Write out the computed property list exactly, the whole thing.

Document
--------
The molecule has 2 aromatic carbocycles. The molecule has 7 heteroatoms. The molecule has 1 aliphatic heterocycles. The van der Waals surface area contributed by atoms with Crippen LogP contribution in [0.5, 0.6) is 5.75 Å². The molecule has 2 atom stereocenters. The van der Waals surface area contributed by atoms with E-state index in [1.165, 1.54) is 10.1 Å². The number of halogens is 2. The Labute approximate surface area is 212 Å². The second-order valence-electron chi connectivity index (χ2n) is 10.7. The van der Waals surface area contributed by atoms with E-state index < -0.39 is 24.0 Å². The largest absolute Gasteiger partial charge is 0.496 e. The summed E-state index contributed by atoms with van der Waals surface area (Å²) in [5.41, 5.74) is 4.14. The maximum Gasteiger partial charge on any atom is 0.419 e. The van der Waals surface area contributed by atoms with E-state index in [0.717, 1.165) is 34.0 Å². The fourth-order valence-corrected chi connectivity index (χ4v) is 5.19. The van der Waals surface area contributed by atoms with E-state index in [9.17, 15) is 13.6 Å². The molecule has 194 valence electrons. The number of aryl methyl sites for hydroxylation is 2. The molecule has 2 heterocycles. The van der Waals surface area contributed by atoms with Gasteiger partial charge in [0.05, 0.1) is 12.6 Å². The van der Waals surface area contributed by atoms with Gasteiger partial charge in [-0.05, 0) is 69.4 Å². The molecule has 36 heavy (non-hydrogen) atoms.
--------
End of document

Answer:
The molecule has 2 aromatic carbocycles. The molecule has 7 heteroatoms. The molecule has 1 aliphatic heterocycles. The van der Waals surface area contributed by atoms with Crippen LogP contribution in [0.5, 0.6) is 5.75 Å². The molecule has 2 atom stereocenters. The van der Waals surface area contributed by atoms with E-state index in [1.165, 1.54) is 10.1 Å². The number of halogens is 2. The Labute approximate surface area is 212 Å². The second-order valence-electron chi connectivity index (χ2n) is 10.7. The van der Waals surface area contributed by atoms with E-state index < -0.39 is 24.0 Å². The largest absolute Gasteiger partial charge is 0.496 e. The summed E-state index contributed by atoms with van der Waals surface area (Å²) in [5.41, 5.74) is 4.14. The maximum Gasteiger partial charge on any atom is 0.419 e. The van der Waals surface area contributed by atoms with E-state index in [0.717, 1.165) is 34.0 Å². The fourth-order valence-corrected chi connectivity index (χ4v) is 5.19. The van der Waals surface area contributed by atoms with E-state index in [9.17, 15) is 13.6 Å². The molecule has 194 valence electrons. The number of aryl methyl sites for hydroxylation is 2. The molecule has 2 heterocycles. The van der Waals surface area contributed by atoms with Gasteiger partial charge in [0.05, 0.1) is 12.6 Å². The van der Waals surface area contributed by atoms with Gasteiger partial charge in [-0.05, 0) is 69.4 Å². The molecule has 36 heavy (non-hydrogen) atoms.